Over a week ago, a group of elders from My in-laws’ church came to the hospital to pray for my daughter. It meant a lot to me.
We are both so grateful for the prayers and support of people all over the world. Some have prayed for a miracle, some for peace and understanding. It's all very touching to Brandi and me, whatever the prayers are for.
As for me, long before this nightmare, I'd given up on prayer. I’d prayed zealously, thankfully, openly, quietly. For years my prayers for wisdom ended in silence. My prayers for change and for miracles were met with no change. I’d screamed prayers into my pillow. I’d meditated openly, just listening. My prayers of thanks for all I had were met with silence, although arguably I suppose those prayer were rhetorical…
In short, my prayers were negligible on a practical level, and so I got sick of doing it. I don't remember when, but one day I told God, "you're obviously not listening, or uninterested in responding, or just not there. I'll keep my ears open, but I'm tired of barking in the dark. If you want something, I'll be here".
I had kept my promise since that time.
There's a 1/35,000 chance of someone being born with a brain tumor. There's a 1/6,000,000 chance of someone developing what Scarlett has: a congenital glioblastoma. It's so rare that the summary research of the leading Oncologist on the matter, our doctor, has only about forty cases to analyze in his research paper on the topic. He and our neurosurgeon are trying a standard route: surgery-then-chemo; this works with other tumors on rare occasions, and we hope, will work with Scarlett’s ultra rare condition. 1 in 6,000,000. What are the odds of contracting and then being cured of a congenital glioblastoma?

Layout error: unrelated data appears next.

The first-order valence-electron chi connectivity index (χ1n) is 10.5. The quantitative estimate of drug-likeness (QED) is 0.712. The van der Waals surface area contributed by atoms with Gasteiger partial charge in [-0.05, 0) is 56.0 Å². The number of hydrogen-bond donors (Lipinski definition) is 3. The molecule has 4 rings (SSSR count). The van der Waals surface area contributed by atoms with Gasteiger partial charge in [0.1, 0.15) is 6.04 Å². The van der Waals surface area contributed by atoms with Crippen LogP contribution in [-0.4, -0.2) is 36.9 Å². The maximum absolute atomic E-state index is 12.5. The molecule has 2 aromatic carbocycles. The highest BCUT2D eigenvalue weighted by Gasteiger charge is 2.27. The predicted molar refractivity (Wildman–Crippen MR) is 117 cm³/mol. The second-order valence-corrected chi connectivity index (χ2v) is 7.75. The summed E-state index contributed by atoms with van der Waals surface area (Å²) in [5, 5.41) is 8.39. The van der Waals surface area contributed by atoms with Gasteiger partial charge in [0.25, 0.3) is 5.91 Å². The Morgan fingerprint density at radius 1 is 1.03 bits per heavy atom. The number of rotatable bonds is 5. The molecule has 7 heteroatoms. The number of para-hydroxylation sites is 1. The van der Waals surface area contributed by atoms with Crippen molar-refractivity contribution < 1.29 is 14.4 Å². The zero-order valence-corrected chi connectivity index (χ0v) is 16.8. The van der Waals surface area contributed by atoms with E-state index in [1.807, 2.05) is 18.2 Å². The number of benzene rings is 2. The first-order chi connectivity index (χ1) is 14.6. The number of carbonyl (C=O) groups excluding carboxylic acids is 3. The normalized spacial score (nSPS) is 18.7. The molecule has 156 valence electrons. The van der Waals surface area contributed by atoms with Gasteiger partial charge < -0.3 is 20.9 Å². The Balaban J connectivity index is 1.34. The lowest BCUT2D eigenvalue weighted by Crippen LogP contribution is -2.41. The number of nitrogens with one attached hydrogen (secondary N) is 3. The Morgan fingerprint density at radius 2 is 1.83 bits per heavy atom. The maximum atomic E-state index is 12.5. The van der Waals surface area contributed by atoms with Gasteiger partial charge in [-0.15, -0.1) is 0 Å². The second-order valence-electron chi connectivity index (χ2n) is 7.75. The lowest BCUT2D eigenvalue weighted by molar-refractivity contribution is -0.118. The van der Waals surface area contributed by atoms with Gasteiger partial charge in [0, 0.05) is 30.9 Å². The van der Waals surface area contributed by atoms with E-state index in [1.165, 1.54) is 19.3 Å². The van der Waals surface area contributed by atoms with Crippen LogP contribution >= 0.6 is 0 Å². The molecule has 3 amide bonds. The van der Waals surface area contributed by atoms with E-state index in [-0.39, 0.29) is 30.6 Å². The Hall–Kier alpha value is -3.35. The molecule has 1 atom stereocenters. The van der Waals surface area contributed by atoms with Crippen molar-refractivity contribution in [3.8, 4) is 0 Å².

I am surrounded by religious people, like the elders who prayed for Scarlett, and so I am often surrounded by prayer. When other people pray, I kneel and bow my head with them. It’s respectful to them I think, and also – it’s less embarrassing to me. It avoids the discomfort of explaining myself.
So the other night, I respectfully knelt with the elders of my in-laws’ church as they did what they thought they could do. They prayed for healing...for a miracle. They prayed for understanding and peace and a number of other things. They took turns praying, their hands on my daughter’s body as per tradition. They prayed for the sorts of things I would have prayed for during a time when I thought prayer could do something. And then, inspired in the interspersed silence, I said something out loud.
"Listen to me. I'm talking to you. And by talking to you I am breaking a promise I made to you. But I'm breaking this promise to make you a better one. I'm praying this prayer to ask you to fix her. Take this away from her as though it weren’t there and make her well again. If you do this, I offer you a better promise in return. This is a deal I'm making with you. Take this away and I'll change what I believe. I’ll follow you. Take this away from her and I’ll do whatever you want. I can do it. I'll do it if you do this. I broke my first promise to offer this better promise. Please, please, fix this. I broke my first promise, but this second one is the last promise I can make or break with you."
And so with nothing to give my daughter except my own rationality, I prayed. My own thoughts, my feelings, are nothing. As long as she's fixed.
So I prayed.